Do your homework to prep for the 2023 and 2024 eclipses: Make the most of these two teachable moments by planning ahead and spreading the word

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This year and next, Americans will have the extraordinary opportunity to witness two solar eclipses as both will be visible throughout the continental U.S. On Oct. 14, 2023, the moon will obscure all but a small annulus of the sun, producing a “ring of fire” eclipse. On April 8, 2024, the eclipse will be total in a band stretching from Texas to Maine.

Both occurrences promise to be remarkable events and teachable moments. But preparation is essential.

In The Physics Teacher, co-published by AIP Publishing and the American Association of Physics Teachers, astronomer Douglas Duncan of the University of Colorado provides a practical playbook to help teachers, students, and the general public prepare for the eclipse events. He also shares ways to fundraise for schools and organizations and guidance for safe eclipse-viewing. The Fiske Planetarium, which Duncan used to direct, is also producing short videos about the upcoming eclipses.

“According to NASA surveys, over 100 million Americans watched the 2017 eclipse in person or via media,” said Duncan. “That was when a total eclipse crossed the U.S., with totality viewable in Wyoming, where Motel 6 rooms in the state were going for $800 a night if you didn’t book far in advance. A total eclipse is worth traveling to. It is incredible, and people remember it their whole life.”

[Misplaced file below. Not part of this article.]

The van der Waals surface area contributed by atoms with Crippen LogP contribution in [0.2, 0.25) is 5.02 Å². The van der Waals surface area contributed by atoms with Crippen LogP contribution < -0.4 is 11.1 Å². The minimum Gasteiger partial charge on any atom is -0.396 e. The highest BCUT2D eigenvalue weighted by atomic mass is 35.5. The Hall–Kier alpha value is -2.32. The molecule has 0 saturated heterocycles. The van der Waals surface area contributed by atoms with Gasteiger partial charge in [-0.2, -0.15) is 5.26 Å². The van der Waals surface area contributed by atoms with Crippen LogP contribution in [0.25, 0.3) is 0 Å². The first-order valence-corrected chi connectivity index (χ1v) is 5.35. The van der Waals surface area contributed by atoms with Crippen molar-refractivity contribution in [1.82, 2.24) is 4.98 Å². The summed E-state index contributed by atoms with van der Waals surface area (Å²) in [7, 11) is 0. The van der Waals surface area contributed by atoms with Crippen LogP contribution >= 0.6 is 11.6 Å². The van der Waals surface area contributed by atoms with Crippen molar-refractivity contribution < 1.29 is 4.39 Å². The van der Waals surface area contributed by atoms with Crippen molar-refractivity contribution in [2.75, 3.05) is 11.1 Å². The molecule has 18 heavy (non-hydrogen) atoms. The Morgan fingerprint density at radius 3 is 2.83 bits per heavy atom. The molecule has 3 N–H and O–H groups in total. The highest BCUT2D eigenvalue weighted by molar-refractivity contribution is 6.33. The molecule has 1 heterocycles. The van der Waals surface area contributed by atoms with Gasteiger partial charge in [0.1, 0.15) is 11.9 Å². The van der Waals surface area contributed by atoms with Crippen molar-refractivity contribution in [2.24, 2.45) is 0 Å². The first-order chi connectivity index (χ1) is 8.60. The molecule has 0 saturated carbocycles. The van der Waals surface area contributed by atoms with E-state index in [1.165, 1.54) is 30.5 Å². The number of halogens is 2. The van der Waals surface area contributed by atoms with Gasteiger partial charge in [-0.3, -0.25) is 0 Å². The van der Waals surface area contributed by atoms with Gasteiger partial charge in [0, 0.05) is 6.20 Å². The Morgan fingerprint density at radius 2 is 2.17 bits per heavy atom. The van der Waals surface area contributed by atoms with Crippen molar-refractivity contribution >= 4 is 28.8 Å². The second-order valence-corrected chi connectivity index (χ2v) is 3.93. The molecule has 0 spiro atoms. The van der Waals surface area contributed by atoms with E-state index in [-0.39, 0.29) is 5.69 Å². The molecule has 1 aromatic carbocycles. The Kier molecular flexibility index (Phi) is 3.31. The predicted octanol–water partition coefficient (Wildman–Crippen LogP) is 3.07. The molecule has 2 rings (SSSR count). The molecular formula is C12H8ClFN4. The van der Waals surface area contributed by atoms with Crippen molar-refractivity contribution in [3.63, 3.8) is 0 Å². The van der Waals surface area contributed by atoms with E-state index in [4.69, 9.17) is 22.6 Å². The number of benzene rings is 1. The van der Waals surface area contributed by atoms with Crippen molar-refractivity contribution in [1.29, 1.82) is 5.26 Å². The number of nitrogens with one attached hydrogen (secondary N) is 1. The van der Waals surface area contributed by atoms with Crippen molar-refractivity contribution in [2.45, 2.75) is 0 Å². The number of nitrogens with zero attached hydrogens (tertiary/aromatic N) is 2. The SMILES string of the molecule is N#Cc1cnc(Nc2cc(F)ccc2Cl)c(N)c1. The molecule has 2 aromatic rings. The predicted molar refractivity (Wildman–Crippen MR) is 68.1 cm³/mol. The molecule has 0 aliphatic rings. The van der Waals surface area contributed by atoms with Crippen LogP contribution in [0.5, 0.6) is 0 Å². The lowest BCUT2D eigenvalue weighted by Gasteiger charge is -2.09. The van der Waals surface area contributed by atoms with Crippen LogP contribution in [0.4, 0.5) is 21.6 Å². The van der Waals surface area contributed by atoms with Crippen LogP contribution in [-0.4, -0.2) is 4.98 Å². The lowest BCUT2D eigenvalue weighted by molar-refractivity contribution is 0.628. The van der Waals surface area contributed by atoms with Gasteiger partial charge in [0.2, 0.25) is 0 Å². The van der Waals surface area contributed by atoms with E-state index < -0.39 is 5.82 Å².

A self-described eclipse-chaser who has himself witnessed 12 eclipses beginning in 1970, Duncan emphasizes the importance of eye protection. He cites two companies that produce inexpensive glasses for viewing the sun and advises event organizers to order them well in advance: Solar Eclipse Glasses and Rainbow Symphony.

Additionally, after observing spectators at previous eclipses using their phones to snap pictures, Duncan developed Solar Snap, a filter and app to enable safe and effective smart phone photography for such events.

With small groups, Duncan suggests using binoculars to project an image of the sun so that viewers can safely observe the spectacle transposed onto a sheet of paper.

Duncan’s paper is, above all, a rallying cry.

“Organizing, spreading the word, and planning ahead will be key to making the most of these events,” said Duncan. “If you’re a student, talk to your teachers or principal. If you’re organizing a large viewing event, think about the various logistics. Much of the onus is on us — teachers, students, communities.”

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